Voynich Manuscript Decoded

First words in mysterious Voynich Manuscript decoded

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We’ve got to hand it to the persistent and determined researchers who have not given up hope of decoding the enigmatic Voynich manuscript despite dozens of studies over the last few decades, many of which have provided clues, but none of which have solved the mystery. Could the latest study finally bring us one step closer to understanding this mysterious text?

The 15th Century Voynich manuscript is considered to be the most mysterious text ever uncovered as it has never been deciphered despite over a century of attempts to uncover its meaning and more than 25 different analyses from top minds around the world. This has led some to claim that the Voynich manuscript is nothing more than an elaborate hoax.  The 240 page book, which uses a cryptic language and numerous illustrations depicting astronomical, biological, cosmological, herbal and pharmaceutical themes, was discovered in 1912 by a Polish-American named Wilfrid M. Voynich.  While the manuscript appears to be written in an unknown language, latest finding supports the hypothesis that there are meaningful words and messages within the text.

Latest research also supports this perspective. Stephen Bax, a professor of applied linguistics at the University of Bedfordshire in England, says he's deciphered 14 characters of the script and can read a handful of items in the Voynich text, such as the words for coriander, hellebore and juniper next to drawings of the plants. He says he's also picked out the word for Taurus written beside an illustration of the Pleiades, a star cluster in the constellation Taurus.

"I hit on the idea of identifying proper names in the text, following historic approaches which successfully deciphered Egyptian hieroglyphs and other mystery scripts, and I then used those names to work out part of the script," Bax said in a statement.

"The manuscript has a lot of illustrations of stars and plants," Bax added. "I was able to identify some of these, with their names, by looking at medieval herbal manuscripts in Arabic and other languages, and I then made a start on a decoding, with some exciting results."

Bax’s research is the second study in the last month to investigate the enigma of the Voynich manuscript. A couple of weeks ago, we reported on a study which found a link between illustrations of plants in the manuscript and depictions in 16th century records from Mexico of plants native to Central America, suggesting a new origin for the text.

Bax notes that the manuscript is still a long way from being understood, and that he is coming forward with what he's found thus far in the hopes that other linguists will work with him to crack the code. For now, he thinks the book is "probably a treatise on nature, perhaps in a Near Eastern or Asian language."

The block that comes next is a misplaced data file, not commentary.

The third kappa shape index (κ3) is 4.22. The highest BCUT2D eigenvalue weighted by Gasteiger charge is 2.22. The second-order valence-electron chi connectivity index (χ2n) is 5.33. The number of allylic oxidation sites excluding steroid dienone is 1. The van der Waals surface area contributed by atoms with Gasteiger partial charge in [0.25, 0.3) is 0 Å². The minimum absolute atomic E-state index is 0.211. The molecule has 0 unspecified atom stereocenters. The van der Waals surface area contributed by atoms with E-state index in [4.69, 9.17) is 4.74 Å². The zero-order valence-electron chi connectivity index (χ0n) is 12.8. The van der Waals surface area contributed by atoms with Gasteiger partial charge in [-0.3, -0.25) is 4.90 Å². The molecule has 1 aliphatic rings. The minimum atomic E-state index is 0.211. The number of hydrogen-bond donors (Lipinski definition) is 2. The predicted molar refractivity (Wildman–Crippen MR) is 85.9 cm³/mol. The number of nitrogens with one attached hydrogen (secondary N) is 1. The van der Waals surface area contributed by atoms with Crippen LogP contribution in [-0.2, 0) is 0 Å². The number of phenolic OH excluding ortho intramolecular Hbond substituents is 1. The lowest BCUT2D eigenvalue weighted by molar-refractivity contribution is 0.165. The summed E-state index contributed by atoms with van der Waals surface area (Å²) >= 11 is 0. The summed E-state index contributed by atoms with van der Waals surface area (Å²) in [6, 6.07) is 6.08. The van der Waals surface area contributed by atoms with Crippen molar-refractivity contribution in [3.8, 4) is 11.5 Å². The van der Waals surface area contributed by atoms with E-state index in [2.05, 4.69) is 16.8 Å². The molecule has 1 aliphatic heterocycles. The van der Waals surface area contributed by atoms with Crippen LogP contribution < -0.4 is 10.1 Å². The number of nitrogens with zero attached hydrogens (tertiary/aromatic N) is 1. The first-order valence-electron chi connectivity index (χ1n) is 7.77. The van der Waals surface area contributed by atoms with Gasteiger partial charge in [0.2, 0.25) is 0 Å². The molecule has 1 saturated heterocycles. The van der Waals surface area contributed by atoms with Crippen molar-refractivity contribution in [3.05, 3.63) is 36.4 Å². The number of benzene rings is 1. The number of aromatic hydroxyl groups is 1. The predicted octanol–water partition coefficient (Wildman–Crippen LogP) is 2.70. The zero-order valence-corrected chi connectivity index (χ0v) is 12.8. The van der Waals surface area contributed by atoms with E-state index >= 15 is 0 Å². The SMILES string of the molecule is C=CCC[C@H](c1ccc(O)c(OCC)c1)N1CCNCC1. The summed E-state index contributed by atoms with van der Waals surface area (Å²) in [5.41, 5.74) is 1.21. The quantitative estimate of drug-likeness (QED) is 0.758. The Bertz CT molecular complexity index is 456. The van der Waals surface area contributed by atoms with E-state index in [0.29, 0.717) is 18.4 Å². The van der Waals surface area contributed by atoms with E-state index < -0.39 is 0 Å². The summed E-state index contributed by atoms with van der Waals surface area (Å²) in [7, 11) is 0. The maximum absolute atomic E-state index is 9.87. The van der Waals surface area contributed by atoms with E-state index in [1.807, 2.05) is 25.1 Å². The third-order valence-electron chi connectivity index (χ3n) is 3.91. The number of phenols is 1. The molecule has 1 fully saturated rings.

Mr Bax has explained his findings in the below video:

By April Holloway

Comments

Please send us PROOVES about your VOYNICH Manuscript interpretation ...
It's just too hard to beleive you ...

aprilholloway's picture

We don't try to make people believe us - we report on latest news, it doesn't mean we ourselves necessarily agree or disagree with it. Rather, our aim is to inform people of the latest research. Within the article, there is a link to the original source, where you can read more, as well as a video at the end which explains the research. 

Interesting...I want to see more once they have decoded a more of this. It seems to me to be some sort of medical journal if you will, but you never know what it may uncover. There could be a new use for a common plant that we may not know about, or some healing aspects of said plants. Since it has all these other topics in there outside of plants, it really makes me wonder where it truly originated and why it exsists.

Good day!
My name is Nikolai.
To a question about the key to the Voynich manuscript.
Today, I have to add on this matter following.
The manuscript was written no letters, and signs for the letters of the alphabet of one of the ancient languages. Moreover, in the text there are 2 more levels of encryption to virtually eliminate the possibility of computer-assisted translation, even after replacing the signs letters.
I pick up the key by which the first section I was able to read the following words: hemp, hemp clothing; food, food (sheet of 20 numbering on the Internet); cleaned (intestines), knowledge may wish to drink a sugary drink (nectar), maturation (maturity), to consider, to think (sheet 107); drink; six; flourishing; growing; rich; peas; sweet drink nectar and others. It is only a short word, mark 2-3. To translate words consisting of more than 2.3 characters is necessary to know this ancient language.
If you are interested, I am ready to send more detailed information, including scans of pages indicating the translated words.
Sincerely, Nicholas.

All above and Baxes notes are completely wrong. The manuscript is not coded but is written in old language with a still existing alphabet. The first page is introduction of the author and is very professionally written. I have tried to help some of the researchers in interpretation, but they deny anything that does not prove them right...What shall I do to bring the truth to the public?

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